Nobody likes yard work, but autumn is the one time of year when it can actually be fun. On a cool, crisp day you can rake piles of leaves that eventually must be bagged, but not before the leaves of summer yield up their last purpose on Earth—to become piles of fun for screaming kids.
It all starts with the adults. You go into the garage and choose your weapon. A bamboo rake is a classic choice and can double as a pretend guitar or witch’s broom. The metal rake with its rectangular base doesn’t double as anything and there is almost always three or four prongs that are bent up. Then there’s the last incarnation of rakes, the cheap plastic rake. The tines are too thick to stab stray leaves like the others can. However, despite being plastic, it does surprisingly well in rake-to-rake combat, which commonly occurs at some point during the day. Use of leaf-blowers is a breach of raking etiquette.
Once you’ve chosen your rake, then begins the fight over who rakes what area of the yard. It’s all about the trees, because that seems to be where the leaves congregate. On a windy day, the leaves are more spread out and the fighting less intense. It then becomes critical to call out dibs on what area of the yard you will rake. It may be necessary to add shouting to get your way and possibly some effective cursing. If you’ve raked leaves with these people before, you can claim that you had to rake the area around the big maple tree last year so it’s somebody else’s turn this year. If it’s a lie, make sure you say it with great conviction, and it helps if you can work up a tear or two.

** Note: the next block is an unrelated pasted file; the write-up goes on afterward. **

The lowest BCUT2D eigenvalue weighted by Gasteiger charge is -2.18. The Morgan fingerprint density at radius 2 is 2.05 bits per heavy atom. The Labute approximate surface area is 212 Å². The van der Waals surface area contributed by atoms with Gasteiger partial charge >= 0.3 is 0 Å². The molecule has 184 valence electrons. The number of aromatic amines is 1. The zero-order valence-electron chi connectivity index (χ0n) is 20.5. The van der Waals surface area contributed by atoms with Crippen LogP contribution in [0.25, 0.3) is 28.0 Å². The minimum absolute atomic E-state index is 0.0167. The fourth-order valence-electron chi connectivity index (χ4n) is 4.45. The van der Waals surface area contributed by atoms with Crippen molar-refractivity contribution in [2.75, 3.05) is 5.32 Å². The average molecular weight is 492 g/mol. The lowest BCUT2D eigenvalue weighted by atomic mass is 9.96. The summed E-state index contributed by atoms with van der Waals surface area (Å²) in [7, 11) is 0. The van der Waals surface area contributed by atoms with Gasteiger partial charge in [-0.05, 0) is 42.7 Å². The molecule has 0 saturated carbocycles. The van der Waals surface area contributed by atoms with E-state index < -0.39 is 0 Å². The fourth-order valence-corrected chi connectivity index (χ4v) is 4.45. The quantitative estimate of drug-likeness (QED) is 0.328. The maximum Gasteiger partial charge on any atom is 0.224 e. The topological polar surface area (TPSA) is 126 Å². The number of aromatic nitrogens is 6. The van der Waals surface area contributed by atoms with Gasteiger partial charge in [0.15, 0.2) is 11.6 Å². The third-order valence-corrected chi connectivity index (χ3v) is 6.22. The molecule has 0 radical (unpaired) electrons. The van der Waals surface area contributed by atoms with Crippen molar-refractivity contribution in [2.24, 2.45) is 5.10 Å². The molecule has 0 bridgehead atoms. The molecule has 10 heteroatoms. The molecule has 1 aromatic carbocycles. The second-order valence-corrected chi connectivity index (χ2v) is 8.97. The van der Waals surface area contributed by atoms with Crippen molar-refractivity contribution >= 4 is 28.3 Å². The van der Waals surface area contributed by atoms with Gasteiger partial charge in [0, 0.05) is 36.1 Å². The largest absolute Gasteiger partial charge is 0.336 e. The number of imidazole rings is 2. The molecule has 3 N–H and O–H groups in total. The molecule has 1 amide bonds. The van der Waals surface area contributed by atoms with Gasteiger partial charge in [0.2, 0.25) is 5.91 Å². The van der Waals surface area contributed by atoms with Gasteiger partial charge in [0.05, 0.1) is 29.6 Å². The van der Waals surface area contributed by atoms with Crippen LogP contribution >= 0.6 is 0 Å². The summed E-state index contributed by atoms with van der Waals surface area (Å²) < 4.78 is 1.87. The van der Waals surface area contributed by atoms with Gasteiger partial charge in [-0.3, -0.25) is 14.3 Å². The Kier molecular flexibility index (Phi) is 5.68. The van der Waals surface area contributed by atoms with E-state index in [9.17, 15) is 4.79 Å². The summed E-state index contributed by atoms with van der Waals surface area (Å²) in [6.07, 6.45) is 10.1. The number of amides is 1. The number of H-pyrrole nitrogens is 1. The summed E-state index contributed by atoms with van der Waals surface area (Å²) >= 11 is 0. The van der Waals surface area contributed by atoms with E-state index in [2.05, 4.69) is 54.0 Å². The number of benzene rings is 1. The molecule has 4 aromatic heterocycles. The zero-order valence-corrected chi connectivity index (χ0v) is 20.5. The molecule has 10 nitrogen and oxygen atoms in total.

Once the working has begun, the focus of the task changes to the piles of leaves themselves. Whose pile is the biggest, who has the best quality leaves, who has gathered sticks and stones to enhance their pile, and so on and so forth. Once this competition begins to take over the minds of people, rivalries will spring up as mature people become 12 years old. They will run through each other’s piles, cursing and screaming, creating wakes of flying leaves.
Re-raked piles are carefully guarded with threats of retaliation. Sometimes it is necessary to engage in rake jousting. Here is where the true value of the metal rake reveals itself. With one well-placed stroke, you can scratch your opponent’s face sufficiently enough to draw blood and send the coward scurrying into the house for peroxide and a Band-Aid. There’s nothing quite like the thrill of victory after a rake joust.
After all the leaves have been raked into piles, it’s time to bag them and argue about who did the most work. This important argument over who did the most work can be pre-empted only by children. They are allowed to run amok through the piles of leaves and ruin the whole day’s work because somebody, somewhere in time, decided that this chaotic behavior qualified as quaint quality family time.
Parents take the obligatory cutesy pictures, throw the children playfully into the piles and then run into the house. But despite their best efforts, the children usually find them. The only real benefit to letting children run through leaves is to identify early on which ones are asthmatics. After an exhausting day like this, all adults, especially parents, are authorized to start drinking the first eggnog of the season.